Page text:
Introducing Centers Heroes, healthcare workers on the frontline of the fight against Covid-19. Every day, without fail, they demonstrate the courage to step up and the commitment to safeguard the health and wellbeing of our patients, Residents and their co-workers. The world is changing. They have not, remaining steadfast in their dedication. We honor them. We salute them. We thank them from the bottom of our hearts. They are our heroes.
Meet Shellan Robinson, LPN, Ellicott Center
I love what I do. I can’t think of anything more rewarding than being a nurse: taking care of people in need, easing their pain, comforting and engaging them. In the last several months, with the arrival of COVID-19, we have experienced dramatic new challenges in our work. But one thing remains the same: I still love what I do.
I became a nurse because of my mother. I came to the United States from Jamaica with my brother and my mom when I was 16 years old, and went to Buffalo State College for my degree in social work. I enjoyed giving back to the community, but then my mother got sick. Spending time at the hospital, I saw that it was the nurses who cared for her 24/7. They literally nursed her back to health. I decided: That’s what I want to do.
I have been a nurse for eight years, and the challenges we face now at Ellicott Center are unlike anything I’ve experienced. I live with my husband and six-year-old daughter. As the schools are closed, many of us at the Center have had to make arrangements for childcare. I’m proud to say that we have all found relatives to care for our kids—my mother takes care of my daughter—and that no one on my unit has missed a single shift. We are living the new normal, adapting and adopting to the pandemic.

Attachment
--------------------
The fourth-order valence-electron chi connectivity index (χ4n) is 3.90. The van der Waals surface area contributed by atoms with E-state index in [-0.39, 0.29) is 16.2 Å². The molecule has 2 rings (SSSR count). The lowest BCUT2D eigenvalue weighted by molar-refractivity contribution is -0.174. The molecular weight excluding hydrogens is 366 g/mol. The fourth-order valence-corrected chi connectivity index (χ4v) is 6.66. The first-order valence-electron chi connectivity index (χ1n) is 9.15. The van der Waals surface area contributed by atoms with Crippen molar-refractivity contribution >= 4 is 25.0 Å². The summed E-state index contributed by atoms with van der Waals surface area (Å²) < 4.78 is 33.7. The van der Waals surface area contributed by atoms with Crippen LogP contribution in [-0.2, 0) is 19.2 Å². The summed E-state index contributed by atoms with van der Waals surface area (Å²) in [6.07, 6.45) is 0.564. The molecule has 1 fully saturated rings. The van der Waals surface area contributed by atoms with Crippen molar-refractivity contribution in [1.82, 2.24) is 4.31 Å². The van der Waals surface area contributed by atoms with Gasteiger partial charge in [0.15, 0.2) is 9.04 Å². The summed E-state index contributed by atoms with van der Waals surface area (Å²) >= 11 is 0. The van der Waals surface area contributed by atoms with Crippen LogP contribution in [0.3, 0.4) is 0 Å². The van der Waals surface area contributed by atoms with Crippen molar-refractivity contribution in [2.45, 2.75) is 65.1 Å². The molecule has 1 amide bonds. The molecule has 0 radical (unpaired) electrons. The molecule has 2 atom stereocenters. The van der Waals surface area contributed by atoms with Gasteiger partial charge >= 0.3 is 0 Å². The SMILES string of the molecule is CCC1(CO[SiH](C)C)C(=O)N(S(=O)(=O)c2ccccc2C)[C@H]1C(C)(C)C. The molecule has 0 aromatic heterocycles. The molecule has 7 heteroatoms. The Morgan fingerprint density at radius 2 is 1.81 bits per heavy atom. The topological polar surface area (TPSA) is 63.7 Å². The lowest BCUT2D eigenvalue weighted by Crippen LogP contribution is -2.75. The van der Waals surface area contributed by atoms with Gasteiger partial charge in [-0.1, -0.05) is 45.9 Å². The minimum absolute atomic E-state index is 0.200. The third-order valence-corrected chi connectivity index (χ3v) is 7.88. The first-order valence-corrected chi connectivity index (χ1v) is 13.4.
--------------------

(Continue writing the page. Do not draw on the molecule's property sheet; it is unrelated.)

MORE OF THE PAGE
First thing when I arrive at the Center, I meet with the staff to set priorities and to address any health issues that may have arisen. Then I check in with the Residents, see what their needs are, and get them ready for breakfast and the rest of the day.
We practice social distancing at Ellicott Center, meaning that we rotate the Residents into the dining room, making sure that they are always at least six feet apart. As nurses, however, our work is hands-on; but we are equipped with all the necessary protective gear—masks, gloves and gowns—to ensure that we safeguard the health of the staff and Residents alike.
Social distancing is difficult for the Residents. Many don’t understand why they can’t join their friends in activities or have visits from family. We do everything we can to comfort them, engage them, and make them happy. We bring games to their rooms, tune the TV to their favorite channels, and help them arrange video calls with family. I also love listening to their stories—they bring so much to the table.
I empathize with every Resident. I feel their pain and share their joy. I bring a little sunshine into their lives—and they bring some into mine.
It is a daunting and exhausting experience. COVID-19 creates not only a physical burden, but an emotional one as well. Sometimes, when I get home, I break down and cry. But I always look forward to getting up the next morning and going back to see the Residents. I love them, I love what I do, and I know that we’re in this together.
200 Seventh St.
716 847 1312